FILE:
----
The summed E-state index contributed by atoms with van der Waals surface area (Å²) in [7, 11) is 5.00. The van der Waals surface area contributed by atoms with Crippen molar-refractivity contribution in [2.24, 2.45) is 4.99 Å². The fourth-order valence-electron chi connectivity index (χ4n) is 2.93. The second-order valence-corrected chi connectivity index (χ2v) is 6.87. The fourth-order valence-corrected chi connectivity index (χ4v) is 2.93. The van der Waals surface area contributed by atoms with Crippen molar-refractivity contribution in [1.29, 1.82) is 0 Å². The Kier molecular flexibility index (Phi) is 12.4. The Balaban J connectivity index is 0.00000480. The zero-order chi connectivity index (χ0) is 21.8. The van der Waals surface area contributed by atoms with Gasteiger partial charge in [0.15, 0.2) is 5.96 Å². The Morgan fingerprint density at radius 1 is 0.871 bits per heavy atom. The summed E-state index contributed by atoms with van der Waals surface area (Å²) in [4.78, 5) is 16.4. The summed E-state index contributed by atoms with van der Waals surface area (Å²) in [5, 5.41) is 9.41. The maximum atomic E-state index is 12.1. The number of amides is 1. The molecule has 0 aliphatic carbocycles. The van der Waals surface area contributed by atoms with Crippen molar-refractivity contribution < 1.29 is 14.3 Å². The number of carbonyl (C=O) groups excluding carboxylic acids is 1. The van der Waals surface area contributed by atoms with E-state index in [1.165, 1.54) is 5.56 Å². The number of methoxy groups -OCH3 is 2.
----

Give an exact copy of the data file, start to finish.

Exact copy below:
The summed E-state index contributed by atoms with van der Waals surface area (Å²) in [7, 11) is 5.00. The van der Waals surface area contributed by atoms with Crippen molar-refractivity contribution in [2.24, 2.45) is 4.99 Å². The fourth-order valence-electron chi connectivity index (χ4n) is 2.93. The second-order valence-corrected chi connectivity index (χ2v) is 6.87. The fourth-order valence-corrected chi connectivity index (χ4v) is 2.93. The van der Waals surface area contributed by atoms with Crippen molar-refractivity contribution in [1.29, 1.82) is 0 Å². The Kier molecular flexibility index (Phi) is 12.4. The Balaban J connectivity index is 0.00000480. The zero-order chi connectivity index (χ0) is 21.8. The van der Waals surface area contributed by atoms with Gasteiger partial charge in [0.15, 0.2) is 5.96 Å². The Morgan fingerprint density at radius 1 is 0.871 bits per heavy atom. The summed E-state index contributed by atoms with van der Waals surface area (Å²) in [4.78, 5) is 16.4. The summed E-state index contributed by atoms with van der Waals surface area (Å²) in [5, 5.41) is 9.41. The maximum atomic E-state index is 12.1. The number of amides is 1. The molecule has 0 aliphatic carbocycles. The van der Waals surface area contributed by atoms with Crippen molar-refractivity contribution < 1.29 is 14.3 Å². The number of carbonyl (C=O) groups excluding carboxylic acids is 1. The van der Waals surface area contributed by atoms with E-state index in [1.165, 1.54) is 5.56 Å². The number of methoxy groups -OCH3 is 2.